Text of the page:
@shking78 Wow! That is some price point. A couple of people just bought $100,000,000+ houses--one here (Palm Beach) and one in CA somewhere.
My point is that there are customers for pretty much anything today, so while this is patently ridiculous in every possible dimension, if a person has the funds and wants and likes these, by all means go for them. For some around here, that is simply lunch money.
For that price, I could probably fly in a couple of artists, record them live for myself, and be happy forever just to shake their hands and be in the same room with them. (Thinking Yo- Yo Ma and Eric Clapton here...).
I still love quality headphones, but my Maggies sound so good, even with my junky front end, that they would only be something I would use every now and then.
Better get a grip, Thomas! (Ha!) Hey, if you can afford it, go for it. Just be sure to listen for a while before signing the check...
@richopp’s experience reminds me of when I heard 009 from a Stax 727 amp - yuck.The 009S with Carbon, or 009 with BHSE or T2 will be in a completely different zone - highly engaging, never boring, and probably the least fatiguing headphone setups I’ve heard. Dynamic headphones like Utopia are far more fatiguing than a well-amped Stax Omega.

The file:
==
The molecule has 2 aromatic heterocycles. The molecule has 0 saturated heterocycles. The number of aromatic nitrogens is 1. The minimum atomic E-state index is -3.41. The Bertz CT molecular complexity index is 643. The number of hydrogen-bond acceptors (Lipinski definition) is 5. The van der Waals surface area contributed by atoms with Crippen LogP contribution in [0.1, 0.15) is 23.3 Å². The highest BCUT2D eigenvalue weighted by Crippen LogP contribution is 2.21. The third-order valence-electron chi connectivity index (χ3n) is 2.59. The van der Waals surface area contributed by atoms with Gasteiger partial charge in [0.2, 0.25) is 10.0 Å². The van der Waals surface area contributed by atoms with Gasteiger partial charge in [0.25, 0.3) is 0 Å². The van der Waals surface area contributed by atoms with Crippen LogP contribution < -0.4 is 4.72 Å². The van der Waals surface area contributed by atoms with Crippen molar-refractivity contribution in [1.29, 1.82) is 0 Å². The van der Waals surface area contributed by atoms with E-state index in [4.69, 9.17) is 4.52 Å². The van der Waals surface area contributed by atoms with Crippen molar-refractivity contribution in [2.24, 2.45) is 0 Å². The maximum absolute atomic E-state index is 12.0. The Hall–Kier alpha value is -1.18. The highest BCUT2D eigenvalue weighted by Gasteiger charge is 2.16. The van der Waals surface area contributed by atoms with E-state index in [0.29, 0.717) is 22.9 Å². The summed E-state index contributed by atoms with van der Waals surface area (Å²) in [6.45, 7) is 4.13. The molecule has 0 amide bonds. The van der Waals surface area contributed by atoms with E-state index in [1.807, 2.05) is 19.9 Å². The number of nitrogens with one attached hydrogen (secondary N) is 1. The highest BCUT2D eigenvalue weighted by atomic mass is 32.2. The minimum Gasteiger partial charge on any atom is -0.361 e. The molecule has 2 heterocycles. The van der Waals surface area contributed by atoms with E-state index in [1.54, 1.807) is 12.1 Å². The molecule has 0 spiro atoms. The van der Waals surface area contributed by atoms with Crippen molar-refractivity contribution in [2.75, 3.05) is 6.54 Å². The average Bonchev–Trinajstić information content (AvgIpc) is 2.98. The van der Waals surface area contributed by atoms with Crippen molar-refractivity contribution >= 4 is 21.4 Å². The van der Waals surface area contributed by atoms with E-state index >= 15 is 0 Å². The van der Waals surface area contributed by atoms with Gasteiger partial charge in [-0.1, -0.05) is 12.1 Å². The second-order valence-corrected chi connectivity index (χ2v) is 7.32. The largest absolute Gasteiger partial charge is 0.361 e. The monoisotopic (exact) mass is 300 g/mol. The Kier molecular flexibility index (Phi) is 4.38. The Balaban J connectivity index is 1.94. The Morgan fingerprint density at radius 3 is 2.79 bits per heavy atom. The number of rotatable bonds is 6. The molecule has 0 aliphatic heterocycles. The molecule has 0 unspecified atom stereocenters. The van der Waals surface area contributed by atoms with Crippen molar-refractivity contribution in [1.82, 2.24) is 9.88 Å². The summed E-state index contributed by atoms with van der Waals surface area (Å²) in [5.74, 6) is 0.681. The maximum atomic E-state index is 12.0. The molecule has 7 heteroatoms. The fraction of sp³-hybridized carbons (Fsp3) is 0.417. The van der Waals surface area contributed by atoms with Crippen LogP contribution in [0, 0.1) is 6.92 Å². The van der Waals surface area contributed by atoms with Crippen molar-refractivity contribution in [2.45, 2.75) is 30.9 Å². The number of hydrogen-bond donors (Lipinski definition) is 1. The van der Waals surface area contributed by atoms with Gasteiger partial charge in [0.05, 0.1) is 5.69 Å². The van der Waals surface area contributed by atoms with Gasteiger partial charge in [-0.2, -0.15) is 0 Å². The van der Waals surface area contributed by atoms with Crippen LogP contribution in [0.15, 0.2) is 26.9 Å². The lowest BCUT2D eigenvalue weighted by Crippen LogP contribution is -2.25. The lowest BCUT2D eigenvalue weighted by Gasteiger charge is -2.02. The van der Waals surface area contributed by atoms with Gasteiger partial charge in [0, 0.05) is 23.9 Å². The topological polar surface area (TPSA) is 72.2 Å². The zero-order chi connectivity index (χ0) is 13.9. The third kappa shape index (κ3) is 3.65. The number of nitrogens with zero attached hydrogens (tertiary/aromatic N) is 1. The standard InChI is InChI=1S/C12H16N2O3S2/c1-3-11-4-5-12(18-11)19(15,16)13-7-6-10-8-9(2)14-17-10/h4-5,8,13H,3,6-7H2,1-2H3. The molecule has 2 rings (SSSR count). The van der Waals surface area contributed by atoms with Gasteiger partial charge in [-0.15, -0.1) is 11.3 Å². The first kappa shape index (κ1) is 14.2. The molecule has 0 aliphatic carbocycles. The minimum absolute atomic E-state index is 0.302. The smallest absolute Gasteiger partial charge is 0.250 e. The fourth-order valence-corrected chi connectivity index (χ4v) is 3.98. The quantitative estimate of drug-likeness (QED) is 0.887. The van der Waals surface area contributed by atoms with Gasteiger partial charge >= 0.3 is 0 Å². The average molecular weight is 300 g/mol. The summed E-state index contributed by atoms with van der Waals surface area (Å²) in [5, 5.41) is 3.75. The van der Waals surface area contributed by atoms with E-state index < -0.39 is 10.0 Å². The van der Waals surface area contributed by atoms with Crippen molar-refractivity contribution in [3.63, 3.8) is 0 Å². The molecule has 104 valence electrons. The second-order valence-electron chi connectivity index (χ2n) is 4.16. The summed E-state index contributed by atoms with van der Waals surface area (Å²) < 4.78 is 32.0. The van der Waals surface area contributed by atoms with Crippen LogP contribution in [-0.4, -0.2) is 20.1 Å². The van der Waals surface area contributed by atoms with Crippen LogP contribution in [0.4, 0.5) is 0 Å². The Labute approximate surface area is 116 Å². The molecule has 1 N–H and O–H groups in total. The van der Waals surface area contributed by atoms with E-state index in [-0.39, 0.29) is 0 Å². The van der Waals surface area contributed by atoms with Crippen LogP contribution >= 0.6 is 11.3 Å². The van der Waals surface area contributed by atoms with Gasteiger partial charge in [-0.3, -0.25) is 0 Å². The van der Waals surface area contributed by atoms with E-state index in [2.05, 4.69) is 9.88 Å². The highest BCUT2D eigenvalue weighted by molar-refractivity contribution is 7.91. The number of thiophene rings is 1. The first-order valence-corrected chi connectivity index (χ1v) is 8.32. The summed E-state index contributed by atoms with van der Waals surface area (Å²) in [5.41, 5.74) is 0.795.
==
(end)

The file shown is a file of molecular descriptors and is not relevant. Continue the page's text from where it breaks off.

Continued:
Stax have an exceptionally flat and linear response from top to bottom - free of the peaks, aberrations, and ringing of dynamic drivers with their metal coils getting whacked about. I believe these issues of dynamic headphones contribute to hearing damage at higher levels, compared to Stax.
The Raal headphones really do look awesome. They remind me of a futuristic version of the AKG K1000, which I once owned. Sadly I’ve not heard the Raal’s yet. Glad you’ve got your forever speakers too! It’s not fun upgrading two systems at once...
SHKong if you decide on the Stax let me refer you to Bob Katz recording engineer who highly recommends an amplifier designed and manufactured in IceLand of all places ,. Theres a Worldwide following of Birgir Gunjonsson’s amplifier design Mjölnir Audio. Amplifiers for electrostatic and dynamic headphones. I would also like add Birgir is a pleasant man to chat with . However I don’t think you will find much about it on the main stream sites . My own interest in using headphones I couldn’t make much sense of of the members of headfi , I stumbled across Katz’s Corner , Bob Katz who knows what the heck he’s talking about and purchased a Mjölnir amplifier, fabulous.
Anyway after less then a year I realized headphones are not for me . Good luck
Congrats shkong78! I’m glad you’re enjoying it. Not surprising with your top-notch sources. I wish I had such a setup for myself right now, as my T2 is down for repairs. Your love for the sound may grow even more with time. And I’ve previously owned two amps built by loligagger - a KGST and a 450V Sanyo KGSShv - he’s a good builder!